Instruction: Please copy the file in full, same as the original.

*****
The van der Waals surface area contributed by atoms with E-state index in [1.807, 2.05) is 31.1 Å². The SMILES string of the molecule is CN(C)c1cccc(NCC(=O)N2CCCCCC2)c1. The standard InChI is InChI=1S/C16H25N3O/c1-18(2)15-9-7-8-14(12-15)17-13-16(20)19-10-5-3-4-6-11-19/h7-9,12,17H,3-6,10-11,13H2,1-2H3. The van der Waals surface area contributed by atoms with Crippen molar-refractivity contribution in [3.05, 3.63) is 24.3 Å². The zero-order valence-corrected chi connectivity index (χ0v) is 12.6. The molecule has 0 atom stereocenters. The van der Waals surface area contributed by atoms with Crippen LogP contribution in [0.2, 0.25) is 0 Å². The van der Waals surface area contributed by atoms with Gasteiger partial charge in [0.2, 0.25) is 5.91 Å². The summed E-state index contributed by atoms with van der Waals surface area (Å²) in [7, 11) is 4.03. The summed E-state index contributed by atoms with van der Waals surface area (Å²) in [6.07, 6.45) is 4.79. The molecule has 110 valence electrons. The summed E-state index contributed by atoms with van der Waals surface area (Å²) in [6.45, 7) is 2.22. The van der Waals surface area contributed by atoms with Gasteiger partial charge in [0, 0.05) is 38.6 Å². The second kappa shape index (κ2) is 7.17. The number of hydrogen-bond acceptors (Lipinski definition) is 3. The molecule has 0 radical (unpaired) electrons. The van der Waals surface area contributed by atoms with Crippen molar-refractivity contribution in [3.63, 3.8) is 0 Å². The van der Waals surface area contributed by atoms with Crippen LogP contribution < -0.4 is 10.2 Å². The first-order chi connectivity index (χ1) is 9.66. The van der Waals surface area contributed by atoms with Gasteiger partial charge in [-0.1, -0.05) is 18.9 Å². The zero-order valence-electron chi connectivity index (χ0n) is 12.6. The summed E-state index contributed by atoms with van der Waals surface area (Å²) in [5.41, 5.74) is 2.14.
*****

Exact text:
The van der Waals surface area contributed by atoms with E-state index in [1.807, 2.05) is 31.1 Å². The SMILES string of the molecule is CN(C)c1cccc(NCC(=O)N2CCCCCC2)c1. The standard InChI is InChI=1S/C16H25N3O/c1-18(2)15-9-7-8-14(12-15)17-13-16(20)19-10-5-3-4-6-11-19/h7-9,12,17H,3-6,10-11,13H2,1-2H3. The van der Waals surface area contributed by atoms with Crippen molar-refractivity contribution in [3.05, 3.63) is 24.3 Å². The zero-order valence-corrected chi connectivity index (χ0v) is 12.6. The molecule has 0 atom stereocenters. The van der Waals surface area contributed by atoms with Crippen LogP contribution in [0.2, 0.25) is 0 Å². The van der Waals surface area contributed by atoms with Gasteiger partial charge in [0.2, 0.25) is 5.91 Å². The summed E-state index contributed by atoms with van der Waals surface area (Å²) in [7, 11) is 4.03. The summed E-state index contributed by atoms with van der Waals surface area (Å²) in [6.07, 6.45) is 4.79. The molecule has 110 valence electrons. The summed E-state index contributed by atoms with van der Waals surface area (Å²) in [6.45, 7) is 2.22. The van der Waals surface area contributed by atoms with Gasteiger partial charge in [0, 0.05) is 38.6 Å². The second kappa shape index (κ2) is 7.17. The number of hydrogen-bond acceptors (Lipinski definition) is 3. The molecule has 0 radical (unpaired) electrons. The van der Waals surface area contributed by atoms with Crippen molar-refractivity contribution in [3.63, 3.8) is 0 Å². The van der Waals surface area contributed by atoms with Crippen LogP contribution < -0.4 is 10.2 Å². The first-order chi connectivity index (χ1) is 9.66. The van der Waals surface area contributed by atoms with Gasteiger partial charge in [-0.1, -0.05) is 18.9 Å². The zero-order valence-electron chi connectivity index (χ0n) is 12.6. The summed E-state index contributed by atoms with van der Waals surface area (Å²) in [5.41, 5.74) is 2.14.